Don’t get me wrong: I love my body. I realize that it’s the only one that I’ll ever have and that it’s done well for me so far. But the changes my body has experienced since pregnancy – smaller breasts, bigger thighs, vanished butt, larger gut – well, let’s just say that having a more accentuated hourglass figure just doesn’t make up for all of that.
I’m planning to join a gym as soon as we hire a nanny, and to start a fitness regimen today. I tell myself that I’m doing it because I want to be healthier, because I want my old energy and pep and endurance. But deep down, I’m pretty sure it’s because I cringe every time I realize that the only sizes of clothes that fit me in the Philippines are large and extra large. (I cringe despite the fact that I’m 5’6″ and the average Filipina is somewhere closer to 5’2″.) Somewhere deep inside my bones, I know that I’m going to cut back on calories because I like the positive attention I used to get, because I hate the fact that all of my male relatives make comments about my bigger appearance, because I want some semblance of sexiness and the American truism of “You’re only as young/ sexy/attractive as you feel” simply doesn’t hold water on this tropical island.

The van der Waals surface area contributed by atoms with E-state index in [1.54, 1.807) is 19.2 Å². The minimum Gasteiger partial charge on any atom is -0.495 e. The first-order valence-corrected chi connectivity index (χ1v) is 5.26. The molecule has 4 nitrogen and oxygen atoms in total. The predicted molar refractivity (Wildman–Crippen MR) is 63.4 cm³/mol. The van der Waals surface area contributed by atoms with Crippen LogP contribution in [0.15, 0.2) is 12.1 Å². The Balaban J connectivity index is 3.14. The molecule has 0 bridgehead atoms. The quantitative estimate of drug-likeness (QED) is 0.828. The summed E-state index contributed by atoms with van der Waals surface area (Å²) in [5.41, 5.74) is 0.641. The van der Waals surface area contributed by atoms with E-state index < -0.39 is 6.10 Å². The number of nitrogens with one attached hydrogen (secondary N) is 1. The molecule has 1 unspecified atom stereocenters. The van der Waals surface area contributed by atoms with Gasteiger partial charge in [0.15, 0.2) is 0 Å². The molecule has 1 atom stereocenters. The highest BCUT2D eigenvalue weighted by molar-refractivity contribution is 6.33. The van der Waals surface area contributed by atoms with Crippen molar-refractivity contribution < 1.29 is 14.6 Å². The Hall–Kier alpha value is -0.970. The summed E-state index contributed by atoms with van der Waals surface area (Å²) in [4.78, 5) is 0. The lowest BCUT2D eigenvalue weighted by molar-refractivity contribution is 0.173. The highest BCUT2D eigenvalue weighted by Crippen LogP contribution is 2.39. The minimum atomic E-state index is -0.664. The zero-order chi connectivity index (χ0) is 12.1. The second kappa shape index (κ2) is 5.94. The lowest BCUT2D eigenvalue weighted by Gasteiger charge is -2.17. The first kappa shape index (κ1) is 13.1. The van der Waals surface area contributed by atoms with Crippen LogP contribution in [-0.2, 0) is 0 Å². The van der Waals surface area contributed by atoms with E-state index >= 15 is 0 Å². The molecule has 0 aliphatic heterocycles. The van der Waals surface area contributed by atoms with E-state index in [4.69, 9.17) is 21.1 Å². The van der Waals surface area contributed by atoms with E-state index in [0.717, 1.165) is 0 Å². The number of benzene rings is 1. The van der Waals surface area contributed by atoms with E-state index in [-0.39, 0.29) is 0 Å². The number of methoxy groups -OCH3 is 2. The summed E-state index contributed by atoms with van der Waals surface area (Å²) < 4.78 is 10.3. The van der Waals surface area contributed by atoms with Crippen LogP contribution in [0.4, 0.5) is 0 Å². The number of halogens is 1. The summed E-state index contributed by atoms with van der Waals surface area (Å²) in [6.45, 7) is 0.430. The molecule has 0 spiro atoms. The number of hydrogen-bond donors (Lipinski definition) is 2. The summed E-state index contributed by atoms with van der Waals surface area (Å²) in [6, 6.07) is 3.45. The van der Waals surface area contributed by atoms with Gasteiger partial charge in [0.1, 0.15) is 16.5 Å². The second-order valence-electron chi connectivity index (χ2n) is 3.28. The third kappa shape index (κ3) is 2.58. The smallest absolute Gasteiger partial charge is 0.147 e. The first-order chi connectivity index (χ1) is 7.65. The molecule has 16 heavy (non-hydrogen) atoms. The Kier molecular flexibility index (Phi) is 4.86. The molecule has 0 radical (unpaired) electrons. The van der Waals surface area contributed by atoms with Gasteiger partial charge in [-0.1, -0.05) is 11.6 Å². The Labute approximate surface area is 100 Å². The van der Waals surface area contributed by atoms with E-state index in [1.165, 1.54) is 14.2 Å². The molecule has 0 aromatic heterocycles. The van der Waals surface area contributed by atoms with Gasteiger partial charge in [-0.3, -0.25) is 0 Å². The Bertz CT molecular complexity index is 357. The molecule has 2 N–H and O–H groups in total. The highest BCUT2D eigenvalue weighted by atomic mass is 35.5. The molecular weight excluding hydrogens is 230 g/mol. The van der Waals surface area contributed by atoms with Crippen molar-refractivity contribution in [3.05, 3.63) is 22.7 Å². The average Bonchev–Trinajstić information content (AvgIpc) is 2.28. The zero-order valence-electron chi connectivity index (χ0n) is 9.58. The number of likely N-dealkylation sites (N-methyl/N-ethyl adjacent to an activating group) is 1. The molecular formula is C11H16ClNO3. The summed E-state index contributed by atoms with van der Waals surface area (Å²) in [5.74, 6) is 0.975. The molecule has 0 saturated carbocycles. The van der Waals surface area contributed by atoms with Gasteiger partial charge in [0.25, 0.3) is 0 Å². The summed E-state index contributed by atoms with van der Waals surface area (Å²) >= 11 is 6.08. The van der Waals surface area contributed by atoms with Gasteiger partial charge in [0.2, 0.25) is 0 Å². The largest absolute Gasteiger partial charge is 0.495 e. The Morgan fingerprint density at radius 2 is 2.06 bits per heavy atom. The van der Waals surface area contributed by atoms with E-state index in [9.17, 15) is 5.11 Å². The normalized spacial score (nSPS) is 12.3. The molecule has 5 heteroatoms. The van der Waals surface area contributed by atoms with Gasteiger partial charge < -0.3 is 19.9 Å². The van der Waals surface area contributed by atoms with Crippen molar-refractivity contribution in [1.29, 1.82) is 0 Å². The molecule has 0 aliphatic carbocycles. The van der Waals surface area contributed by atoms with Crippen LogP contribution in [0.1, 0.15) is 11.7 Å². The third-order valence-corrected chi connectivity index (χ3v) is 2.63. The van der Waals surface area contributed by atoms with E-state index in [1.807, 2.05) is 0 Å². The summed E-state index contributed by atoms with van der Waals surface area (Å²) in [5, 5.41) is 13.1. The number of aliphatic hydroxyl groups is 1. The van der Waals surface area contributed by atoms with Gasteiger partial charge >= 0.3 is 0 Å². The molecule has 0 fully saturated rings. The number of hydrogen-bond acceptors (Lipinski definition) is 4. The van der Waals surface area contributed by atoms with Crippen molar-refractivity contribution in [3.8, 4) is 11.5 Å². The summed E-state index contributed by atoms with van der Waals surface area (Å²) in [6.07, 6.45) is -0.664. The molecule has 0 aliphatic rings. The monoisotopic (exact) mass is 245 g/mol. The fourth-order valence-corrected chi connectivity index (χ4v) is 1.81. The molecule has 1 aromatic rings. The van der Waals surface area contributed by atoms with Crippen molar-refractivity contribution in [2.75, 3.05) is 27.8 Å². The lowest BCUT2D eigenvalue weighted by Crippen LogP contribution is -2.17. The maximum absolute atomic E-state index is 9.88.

Maybe that’s why I haven’t been able to tap into my storage of sexiness. Maybe I’m just worn ragged by so many changes happening all at once. Maybe it doesn’t matter what my motivation for getting fit is – just as long as I do it. I’m not sure what any of the answers are anymore.